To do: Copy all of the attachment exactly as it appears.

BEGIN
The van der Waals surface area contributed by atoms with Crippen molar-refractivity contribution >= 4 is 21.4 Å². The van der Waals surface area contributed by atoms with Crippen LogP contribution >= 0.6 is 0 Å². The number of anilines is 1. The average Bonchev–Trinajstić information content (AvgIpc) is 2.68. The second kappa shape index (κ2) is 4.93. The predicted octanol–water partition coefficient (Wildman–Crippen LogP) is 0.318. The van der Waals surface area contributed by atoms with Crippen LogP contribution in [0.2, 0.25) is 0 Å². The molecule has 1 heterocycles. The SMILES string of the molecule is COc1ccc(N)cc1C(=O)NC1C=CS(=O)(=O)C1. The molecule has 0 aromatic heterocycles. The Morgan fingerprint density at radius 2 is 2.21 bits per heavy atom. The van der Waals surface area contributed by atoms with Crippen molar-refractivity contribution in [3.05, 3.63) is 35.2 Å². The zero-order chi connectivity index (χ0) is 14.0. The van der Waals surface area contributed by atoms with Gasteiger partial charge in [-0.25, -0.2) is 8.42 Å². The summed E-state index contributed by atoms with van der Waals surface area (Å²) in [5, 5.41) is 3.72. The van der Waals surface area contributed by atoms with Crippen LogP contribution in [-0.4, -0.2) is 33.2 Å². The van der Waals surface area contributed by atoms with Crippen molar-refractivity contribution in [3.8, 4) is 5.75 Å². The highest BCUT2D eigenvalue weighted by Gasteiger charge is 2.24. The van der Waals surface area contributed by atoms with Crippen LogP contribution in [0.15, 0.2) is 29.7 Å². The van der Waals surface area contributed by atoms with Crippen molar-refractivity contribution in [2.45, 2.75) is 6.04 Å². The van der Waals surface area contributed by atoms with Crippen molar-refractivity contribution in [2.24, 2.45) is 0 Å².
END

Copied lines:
The van der Waals surface area contributed by atoms with Crippen molar-refractivity contribution >= 4 is 21.4 Å². The van der Waals surface area contributed by atoms with Crippen LogP contribution >= 0.6 is 0 Å². The number of anilines is 1. The average Bonchev–Trinajstić information content (AvgIpc) is 2.68. The second kappa shape index (κ2) is 4.93. The predicted octanol–water partition coefficient (Wildman–Crippen LogP) is 0.318. The van der Waals surface area contributed by atoms with Crippen LogP contribution in [0.2, 0.25) is 0 Å². The molecule has 1 heterocycles. The SMILES string of the molecule is COc1ccc(N)cc1C(=O)NC1C=CS(=O)(=O)C1. The molecule has 0 aromatic heterocycles. The Morgan fingerprint density at radius 2 is 2.21 bits per heavy atom. The van der Waals surface area contributed by atoms with Crippen molar-refractivity contribution in [3.05, 3.63) is 35.2 Å². The zero-order chi connectivity index (χ0) is 14.0. The van der Waals surface area contributed by atoms with Gasteiger partial charge in [-0.25, -0.2) is 8.42 Å². The summed E-state index contributed by atoms with van der Waals surface area (Å²) in [5, 5.41) is 3.72. The van der Waals surface area contributed by atoms with Crippen LogP contribution in [-0.4, -0.2) is 33.2 Å². The van der Waals surface area contributed by atoms with Crippen molar-refractivity contribution in [3.8, 4) is 5.75 Å². The highest BCUT2D eigenvalue weighted by Gasteiger charge is 2.24. The van der Waals surface area contributed by atoms with Crippen LogP contribution in [0.15, 0.2) is 29.7 Å². The van der Waals surface area contributed by atoms with Crippen molar-refractivity contribution in [2.45, 2.75) is 6.04 Å². The van der Waals surface area contributed by atoms with Crippen molar-refractivity contribution in [2.24, 2.45) is 0 Å².